The news coming out of CES regarding possible pricing for next generation DVD players continues to grow, but I'm more curious about what it means for Sony and the cost of the PS3. Toshiba announced HD-DVD models for a March launch at $499 and $799 - that's high, but maybe not outrageous for a next gen platform with very cool capabilities, if not a lot of content. Pioneer announced the first Blu-ray DVD model for the astonishing price of $1,800, presumably with a launch date around the Summer, which is when Sony announced they would ship their first models, as will an announced $1,000 player from Panasonic.
What's interesting is that analysts seem to feel that Toshiba will actually lose money on the $499 model, but is selling it below cost to jump start the HD DVD marketplace to keep Blu-ray from running away with it when PS3 ships. The first question is "what costs so much in a next gen player?" I assume the casing, power supply, external connections, and basic memory/chip are not radically different than today's $100 DVD players - it's the laser and related new technology parts which cost so much more, as well as the need to ramp up overall production and pay off the cost of new equipment, but that's a huge jump in cost, some of which is due to royalties, mostly paid to Sony.
So let's assume the raw cost of the new core technology components of a Blu-ray DVD machine is $400-500 if Pioneer and Panasonic are selling the initial SKUs above $1000, and if Toshiba is supposedly losing money on a cheaper HD DVD player priced at $500. iSuppli did a thorough teardown of an XBox 360 in November, estimating that the motherboard components (core processor, graphics processor, memory, etc.) cost around $370, with an overall cost of $525 - but that was with a simple DVD-ROM costing an estimated $25. So for PS3 add in the guts of a next gen Blu-ray drive costing $400-500, as well as a presumably more expensive Cell processor and graphics CPU, and Sony is looking at a Bill of Materials above $1,000 for the PS3 - that is compared to an estimated $499 retail price point.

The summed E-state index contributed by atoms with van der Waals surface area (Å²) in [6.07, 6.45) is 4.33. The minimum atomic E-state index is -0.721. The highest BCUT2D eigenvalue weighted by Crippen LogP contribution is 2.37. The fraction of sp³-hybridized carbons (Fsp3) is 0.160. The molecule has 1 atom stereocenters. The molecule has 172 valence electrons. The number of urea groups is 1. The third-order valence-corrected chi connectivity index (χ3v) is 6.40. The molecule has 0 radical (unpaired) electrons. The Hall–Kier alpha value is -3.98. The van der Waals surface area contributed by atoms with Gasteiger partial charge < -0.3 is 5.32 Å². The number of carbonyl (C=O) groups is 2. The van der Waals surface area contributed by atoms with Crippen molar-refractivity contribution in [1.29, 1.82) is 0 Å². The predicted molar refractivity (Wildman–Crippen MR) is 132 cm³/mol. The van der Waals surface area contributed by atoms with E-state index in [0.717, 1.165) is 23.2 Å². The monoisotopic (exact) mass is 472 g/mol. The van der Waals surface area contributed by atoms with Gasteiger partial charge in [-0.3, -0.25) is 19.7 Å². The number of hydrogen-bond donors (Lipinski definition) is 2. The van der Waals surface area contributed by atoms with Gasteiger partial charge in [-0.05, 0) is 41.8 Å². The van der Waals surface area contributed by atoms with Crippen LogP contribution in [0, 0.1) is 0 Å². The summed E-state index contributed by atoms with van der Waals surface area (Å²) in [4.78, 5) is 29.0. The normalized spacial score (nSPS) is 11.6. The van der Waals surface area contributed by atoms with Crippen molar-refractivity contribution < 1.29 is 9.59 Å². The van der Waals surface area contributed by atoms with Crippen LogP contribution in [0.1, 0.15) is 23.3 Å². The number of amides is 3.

It's normal to lose money on consoles for the first few years since manufacturing efficiencies bring the cost down once tens of millions of units ship (and software royalties kick-in), but I don't know that there has ever been a loss of this magnitude on a per unit basis. This starts to make that Blu-Ray bet look more expensive than I first thought, although I'm sure Sony regards this as one of the key wars they need to win since the royalties from a winning bet would more than pay for the PS3 subsidies. If you're Microsoft and Intel, they're probably going to go out of their way to subsidize HD-DVD in order to increase the pain threshold for Sony, so it's going to be a bloody battle for everyone. Unfortunately, consumers will inevitably lose out while the battle is waged, just as we did with the DVD Audio/SACD fiasco, which destroyed that promising market and left the music labels with today's non-secure music CDs since consumers became so confused that the machines never caught on.